Nothing worse than spending time on an activity that generates continual rejection during a pandemic lockdown that has caused most to ride its various waves of panic. Governmental safety nets were stoically put in place to avoid this type of degenerating despair for many in society — except for artists.
My time would have been better spent focussing on my Space Practising Tools project, a part of which is pictured above. Arts agencies do not generally see my art as art, since it consists of the space we look ‘through’ everyday, rather than ‘at’.
For example, while you’ve no doubt spotted the three boxes on the table in the photo above, these are not the point of this particular Space Practising Tool. The point is the scoop of space at the front of each, which is not dissimilar to the scoop of space of the adjacent windowsill.
The similarity forces the first to be treated not unlike the second — ignored as just a part of the room.
This is the situation this particular Space Practising Tool has somehow to solve, where it is pictured here in midway development.
In writing this I hope to emphasise why I am thankful to the National Assistance Program for the Arts for the payment they provided. For in their distribution letter they wrote:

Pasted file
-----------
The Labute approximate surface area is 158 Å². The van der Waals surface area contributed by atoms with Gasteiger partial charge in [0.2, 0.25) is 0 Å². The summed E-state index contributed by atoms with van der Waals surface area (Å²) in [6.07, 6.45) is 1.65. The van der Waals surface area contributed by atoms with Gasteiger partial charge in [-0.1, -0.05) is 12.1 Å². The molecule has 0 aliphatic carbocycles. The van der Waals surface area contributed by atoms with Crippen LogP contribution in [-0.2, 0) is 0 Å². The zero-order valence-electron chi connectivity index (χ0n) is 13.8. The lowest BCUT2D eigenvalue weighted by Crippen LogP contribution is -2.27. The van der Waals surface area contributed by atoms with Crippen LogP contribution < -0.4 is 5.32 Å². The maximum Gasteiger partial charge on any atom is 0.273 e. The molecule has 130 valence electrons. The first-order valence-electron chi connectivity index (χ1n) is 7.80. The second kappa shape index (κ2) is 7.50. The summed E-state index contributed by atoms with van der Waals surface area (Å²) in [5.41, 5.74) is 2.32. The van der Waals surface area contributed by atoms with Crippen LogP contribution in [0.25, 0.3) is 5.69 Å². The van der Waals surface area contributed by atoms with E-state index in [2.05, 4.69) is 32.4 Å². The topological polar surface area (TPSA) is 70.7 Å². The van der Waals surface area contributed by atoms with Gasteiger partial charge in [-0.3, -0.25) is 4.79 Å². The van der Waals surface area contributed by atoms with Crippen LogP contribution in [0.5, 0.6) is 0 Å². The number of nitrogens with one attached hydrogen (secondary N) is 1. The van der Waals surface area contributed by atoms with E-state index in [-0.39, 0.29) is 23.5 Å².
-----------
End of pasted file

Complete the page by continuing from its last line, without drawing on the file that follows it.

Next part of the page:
This initiative was created and supported by the below named-group to provide some support to Australia’s arts industry through the COVID-19 crisis. The arts are a critical part of our culture, community and national identity. We see you and we value your contribution to life in Australia.
The last sentence of the letter from the National Assistance Program for the Arts still makes me emotional: ‘We see you and we value your contribution to life in Australia’.
Participating Philanthropists and Philanthropic Entities:
|Andrew Myer AM & Kerry Gardner AM|
Ann & Warwick Johnson
Berwyn Roberts & Jennifer Mackenzie
Carrillo Gantner AC and Ziyin Gantner
Creative Partnerships Australia
Darin Cooper Foundation
Day Family Foundation
Doc Ross Foundation
Inner North Community Foundation
James and Diana Ramsay Foundation
Kate and Stephen Shelmerdine Family Foundation
Kathryn Fagg AO
Kim Williams AM
|Mandy and Edward Yencken & Family|
Mark and Louise Nelson
Nunn Dimos Foundation
Sarah Myer and Baillieu Myer AC
Sidney Myer Fund
Simon Mordant AM and Catriona Mordant AM
Tim Fairfax AC
The Skrzynski Family Sky Foundation
The Power of Inclusion in Donald Judd’s Art